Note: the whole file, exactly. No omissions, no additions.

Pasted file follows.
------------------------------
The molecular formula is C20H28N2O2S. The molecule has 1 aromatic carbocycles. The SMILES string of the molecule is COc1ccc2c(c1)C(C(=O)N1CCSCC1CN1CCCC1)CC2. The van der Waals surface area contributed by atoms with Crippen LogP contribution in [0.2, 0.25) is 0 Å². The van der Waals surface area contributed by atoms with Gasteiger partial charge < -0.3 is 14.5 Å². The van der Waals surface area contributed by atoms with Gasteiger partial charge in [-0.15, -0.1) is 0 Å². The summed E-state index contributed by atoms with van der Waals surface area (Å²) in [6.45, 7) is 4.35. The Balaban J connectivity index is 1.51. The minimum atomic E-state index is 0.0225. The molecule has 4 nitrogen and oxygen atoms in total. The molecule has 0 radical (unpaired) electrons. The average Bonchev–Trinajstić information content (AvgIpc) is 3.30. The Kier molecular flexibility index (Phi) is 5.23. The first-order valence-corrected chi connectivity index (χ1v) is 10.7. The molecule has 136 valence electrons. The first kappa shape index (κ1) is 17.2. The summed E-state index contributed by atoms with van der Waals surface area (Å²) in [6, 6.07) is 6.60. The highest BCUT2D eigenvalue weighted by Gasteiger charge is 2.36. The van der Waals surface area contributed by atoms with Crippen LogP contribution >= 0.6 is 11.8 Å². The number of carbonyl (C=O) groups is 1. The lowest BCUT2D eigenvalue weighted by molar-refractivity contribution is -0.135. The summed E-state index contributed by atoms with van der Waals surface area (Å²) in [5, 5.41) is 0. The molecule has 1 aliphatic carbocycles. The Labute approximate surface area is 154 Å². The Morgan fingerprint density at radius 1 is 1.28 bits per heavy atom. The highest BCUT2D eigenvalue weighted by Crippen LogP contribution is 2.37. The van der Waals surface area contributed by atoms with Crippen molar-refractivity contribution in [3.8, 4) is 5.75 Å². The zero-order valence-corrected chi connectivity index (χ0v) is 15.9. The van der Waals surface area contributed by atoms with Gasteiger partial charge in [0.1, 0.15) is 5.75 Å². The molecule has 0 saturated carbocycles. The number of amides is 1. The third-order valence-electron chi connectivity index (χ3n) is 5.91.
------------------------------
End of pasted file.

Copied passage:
The molecular formula is C20H28N2O2S. The molecule has 1 aromatic carbocycles. The SMILES string of the molecule is COc1ccc2c(c1)C(C(=O)N1CCSCC1CN1CCCC1)CC2. The van der Waals surface area contributed by atoms with Crippen LogP contribution in [0.2, 0.25) is 0 Å². The van der Waals surface area contributed by atoms with Gasteiger partial charge < -0.3 is 14.5 Å². The van der Waals surface area contributed by atoms with Gasteiger partial charge in [-0.15, -0.1) is 0 Å². The summed E-state index contributed by atoms with van der Waals surface area (Å²) in [6.45, 7) is 4.35. The Balaban J connectivity index is 1.51. The minimum atomic E-state index is 0.0225. The molecule has 4 nitrogen and oxygen atoms in total. The molecule has 0 radical (unpaired) electrons. The average Bonchev–Trinajstić information content (AvgIpc) is 3.30. The Kier molecular flexibility index (Phi) is 5.23. The first-order valence-corrected chi connectivity index (χ1v) is 10.7. The molecule has 136 valence electrons. The first kappa shape index (κ1) is 17.2. The summed E-state index contributed by atoms with van der Waals surface area (Å²) in [6, 6.07) is 6.60. The highest BCUT2D eigenvalue weighted by Gasteiger charge is 2.36. The van der Waals surface area contributed by atoms with Crippen LogP contribution >= 0.6 is 11.8 Å². The number of carbonyl (C=O) groups is 1. The lowest BCUT2D eigenvalue weighted by molar-refractivity contribution is -0.135. The summed E-state index contributed by atoms with van der Waals surface area (Å²) in [5, 5.41) is 0. The molecule has 1 aliphatic carbocycles. The Labute approximate surface area is 154 Å². The Morgan fingerprint density at radius 1 is 1.28 bits per heavy atom. The highest BCUT2D eigenvalue weighted by Crippen LogP contribution is 2.37. The van der Waals surface area contributed by atoms with Crippen molar-refractivity contribution in [3.8, 4) is 5.75 Å². The zero-order valence-corrected chi connectivity index (χ0v) is 15.9. The van der Waals surface area contributed by atoms with Gasteiger partial charge in [0.1, 0.15) is 5.75 Å². The molecule has 0 saturated carbocycles. The number of amides is 1. The third-order valence-electron chi connectivity index (χ3n) is 5.91.